Humanity has marveled at the vivid star Betelgeuse for many millennia. Over two thousand years ago, this imperious red object in the constellation Orion caught the eye of the Roman poet Horace:
But see, with what a troubled glare Orion’s star is setting there!
Today the colossal, easy-to-find star — so large that it would reach to Jupiter in our solar system — continues to intrigue us. And unlike most stars, we can see it changing, in part because it’s relatively nearby in our galaxy. Betelgeuse is known for being a type of “variable star,” meaning its brightness fluctuates, at times dramatically, as it inches toward an eventual grandiose collapse and stellar explosion, known as a supernova. Lately, the star has grown noticeably brighter.
“People love Betelgeuse,” Heidi Morris, a scientist at Los Alamos National Laboratory and the president of Pajarito Astronomers, an astronomy club, told Mashable. “It’s been doing these brightness fluctuations for a very long time.”
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Yet lately these fluctuations haven’t been normal. Typically, Betelgeuse varies in brightness over 400 day cycles. But since violently blowing off a hunk of its atmosphere in 2019, these oscillating periods have shortened.
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Don’t get too excited. This almost certainly isn’t evidence of a bloated star on the literal brink of a supernova.
“People love Betelgeuse.”
Still, Betelgeuse is a red supergiant star that has lived hard and will die young. It’s just some 10 million years old — while the sun is 5 billion years old. It’s a colossal star in the final stages of its fast-paced evolution. When it inevitably runs out of fuel, the core will collapse under the weight of its immense mass, and create an explosion that can outshine galaxies. It will happen. But you, me, and everyone else would like to know when.
When will Betelgeuse explode?
The cold, hard truth is, it’s unknown when Betelgeuse, at some 640 light-years away, will collapse into a supernova.
“We don’t have a way of predicting when stars will explode,” Or Graur, an associate professor of astronomy at the University of Portsmouth who researches supernovae, told Mashable. “We have no idea when Betelgeuse will explode,” added Graur, who wrote the book Supernova.
“It really is uncertain,” agreed Los Alamos’ Morris. “We haven’t had a lot of supernovae to study in human history.”
Credit: NASA / ESA / Elizabeth Wheatley (STScI)
There is some evidence that Betelgeuse might not explode for a long, long time. Historical records indicate Betelgeuse has become redder over the past two thousand years, explained Jason Ybarra, the director of the West Virginia University Planetarium and Observatory, who researches stars and the history of astronomy. That would mean Betelgeuse only evolved into a red supergiant relatively recently (in cosmic terms), so it might take quite a while for the star to completely exhaust its fuel.
“To answer the question the best I can, Betelgeuse is probably not going to supernova any time soon,” Ybarra told Mashable.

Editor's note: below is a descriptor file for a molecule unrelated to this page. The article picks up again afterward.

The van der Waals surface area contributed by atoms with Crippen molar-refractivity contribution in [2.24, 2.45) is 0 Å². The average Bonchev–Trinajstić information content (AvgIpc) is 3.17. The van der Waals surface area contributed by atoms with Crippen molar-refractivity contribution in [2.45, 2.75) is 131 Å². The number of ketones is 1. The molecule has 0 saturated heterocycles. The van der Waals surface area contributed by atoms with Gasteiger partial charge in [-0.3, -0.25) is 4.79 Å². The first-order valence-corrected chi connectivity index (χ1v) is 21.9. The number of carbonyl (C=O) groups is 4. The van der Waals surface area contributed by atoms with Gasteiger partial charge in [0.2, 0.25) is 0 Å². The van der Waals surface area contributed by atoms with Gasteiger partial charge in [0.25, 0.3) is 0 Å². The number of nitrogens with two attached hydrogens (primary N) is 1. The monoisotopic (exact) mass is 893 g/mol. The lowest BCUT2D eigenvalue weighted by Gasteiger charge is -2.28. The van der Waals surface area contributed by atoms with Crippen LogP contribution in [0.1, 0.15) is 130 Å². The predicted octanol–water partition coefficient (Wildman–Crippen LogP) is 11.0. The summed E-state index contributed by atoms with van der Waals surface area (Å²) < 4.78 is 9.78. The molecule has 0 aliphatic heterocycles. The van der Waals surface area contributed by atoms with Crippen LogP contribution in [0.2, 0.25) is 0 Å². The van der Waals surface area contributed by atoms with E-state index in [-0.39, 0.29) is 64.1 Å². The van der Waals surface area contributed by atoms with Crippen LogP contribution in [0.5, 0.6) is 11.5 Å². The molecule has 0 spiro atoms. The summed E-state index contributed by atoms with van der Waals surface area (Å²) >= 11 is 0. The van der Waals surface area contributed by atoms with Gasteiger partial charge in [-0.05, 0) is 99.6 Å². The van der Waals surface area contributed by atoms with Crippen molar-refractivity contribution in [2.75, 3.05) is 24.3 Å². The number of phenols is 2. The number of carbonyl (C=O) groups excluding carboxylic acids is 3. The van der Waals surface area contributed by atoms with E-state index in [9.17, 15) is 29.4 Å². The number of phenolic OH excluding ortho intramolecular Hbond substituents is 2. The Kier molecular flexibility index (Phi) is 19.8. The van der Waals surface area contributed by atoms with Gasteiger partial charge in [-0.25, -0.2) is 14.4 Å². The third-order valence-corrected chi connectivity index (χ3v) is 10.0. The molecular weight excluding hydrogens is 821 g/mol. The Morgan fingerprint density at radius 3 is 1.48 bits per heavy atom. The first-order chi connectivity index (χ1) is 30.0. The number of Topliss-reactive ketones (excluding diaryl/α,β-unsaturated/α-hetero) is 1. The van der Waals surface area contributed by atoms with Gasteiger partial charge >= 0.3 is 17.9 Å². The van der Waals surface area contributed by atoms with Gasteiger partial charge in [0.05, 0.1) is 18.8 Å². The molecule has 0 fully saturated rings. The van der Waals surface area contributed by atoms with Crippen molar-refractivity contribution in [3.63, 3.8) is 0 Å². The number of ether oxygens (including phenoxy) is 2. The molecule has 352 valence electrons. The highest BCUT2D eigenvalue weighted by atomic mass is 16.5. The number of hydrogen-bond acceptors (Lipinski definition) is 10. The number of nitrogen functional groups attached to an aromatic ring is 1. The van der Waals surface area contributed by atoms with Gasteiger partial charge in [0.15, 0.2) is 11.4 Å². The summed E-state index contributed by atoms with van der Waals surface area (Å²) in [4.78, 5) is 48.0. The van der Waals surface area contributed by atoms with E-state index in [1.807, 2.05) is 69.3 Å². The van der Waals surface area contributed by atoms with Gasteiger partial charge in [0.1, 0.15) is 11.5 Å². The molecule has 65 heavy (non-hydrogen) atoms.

Once a star becomes a red giant, it has a lot of cooking to do. Under the immense pressure in its core, heat fuses helium into carbon. After thousands of years, it then fuses carbon and helium to create oxygen, and the forging process continues, ultimately creating metals like iron. Right now, Betelgeuse is probably at an earlier stage in this cooking process, explained Morris, as the analysis of chemicals in the star’s atmosphere suggest its fusing carbon in its core. (We can’t see inside mighty Betelgeuse.)
NASA has recently written that Betelgeuse won’t explode for “another 100,000 years.” Indeed, this could happen. But that’s far from certain. More observations might suggest the star could defy these expectations. Before 1987, for example, astronomers thought only red supergiants could blast into a supernova. But in 1987, a giant blue star in another galaxy exploded.
We clearly still have a lot to learn. We might be surprised. Watching Betelgeuse, and other giant stars, will give us a better answer.
“I would hesitate to say it will do nothing in 10,000 years,” said Morris. “We should keep our eye on it and let it inspire us to move forward scientifically.”
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Credit: ESO / L. Calçada
What will we see when Betelgeuse explodes?
When Betelgeuse eventually explodes, it will astonish the world, or whomever is watching.
You’d be able to see the star change with the naked eye. Betelgeuse will get progressively brighter at night. After a few days, it will peak in brightness. This will last for around 100 days.
“It will be the brightest star,” explained Graur. “You would even be able to see it by day.” Research predicts the Betelgeuse supernova would be 15 to 250 times brighter than Venus, currently the second-brightest object in the night sky. Then it will begin to fade over hundreds of days, until it winks away into the black ether (binoculars and telescopes will be able to spy it for longer).
But Betelgeuse isn’t the only red supergiant in our galaxy. Others, like Eta Carinae, might erupt in the sky first. In a galaxy the size of the Milky Way, statistically there should be a supernova every 50 or so years, explained Graur. But we haven’t seen one actually happen in 400 years, though we’ve observed remnants of explosions.
“Statistically, we’re overdo,” Graur noted.
“Statistically, we’re overdo.”
Any explosive event likely won’t be sudden, like detonating a bomb. There could be signals, such as smaller eruptions before the grand finale.
Keep your eyes to the sky. “We don’t know where the next supernova will come from,” said Graur.